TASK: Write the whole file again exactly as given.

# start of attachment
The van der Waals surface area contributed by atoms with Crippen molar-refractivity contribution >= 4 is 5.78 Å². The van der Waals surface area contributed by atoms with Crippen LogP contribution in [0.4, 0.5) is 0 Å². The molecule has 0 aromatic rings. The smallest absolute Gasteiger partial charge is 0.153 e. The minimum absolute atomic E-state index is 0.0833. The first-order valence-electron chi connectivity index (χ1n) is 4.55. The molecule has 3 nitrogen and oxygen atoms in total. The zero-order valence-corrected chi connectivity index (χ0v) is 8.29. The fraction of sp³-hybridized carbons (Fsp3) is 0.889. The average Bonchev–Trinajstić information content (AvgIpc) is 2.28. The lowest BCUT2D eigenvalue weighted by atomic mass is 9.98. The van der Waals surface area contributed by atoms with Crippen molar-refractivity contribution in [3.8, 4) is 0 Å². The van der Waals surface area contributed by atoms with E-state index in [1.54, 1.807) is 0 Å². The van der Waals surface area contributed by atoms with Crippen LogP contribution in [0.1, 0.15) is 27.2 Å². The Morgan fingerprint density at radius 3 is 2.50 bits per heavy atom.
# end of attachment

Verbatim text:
The van der Waals surface area contributed by atoms with Crippen molar-refractivity contribution >= 4 is 5.78 Å². The van der Waals surface area contributed by atoms with Crippen LogP contribution in [0.4, 0.5) is 0 Å². The molecule has 0 aromatic rings. The smallest absolute Gasteiger partial charge is 0.153 e. The minimum absolute atomic E-state index is 0.0833. The first-order valence-electron chi connectivity index (χ1n) is 4.55. The molecule has 3 nitrogen and oxygen atoms in total. The zero-order valence-corrected chi connectivity index (χ0v) is 8.29. The fraction of sp³-hybridized carbons (Fsp3) is 0.889. The average Bonchev–Trinajstić information content (AvgIpc) is 2.28. The lowest BCUT2D eigenvalue weighted by atomic mass is 9.98. The van der Waals surface area contributed by atoms with Crippen molar-refractivity contribution in [3.8, 4) is 0 Å². The van der Waals surface area contributed by atoms with E-state index in [1.54, 1.807) is 0 Å². The van der Waals surface area contributed by atoms with Crippen LogP contribution in [0.1, 0.15) is 27.2 Å². The Morgan fingerprint density at radius 3 is 2.50 bits per heavy atom.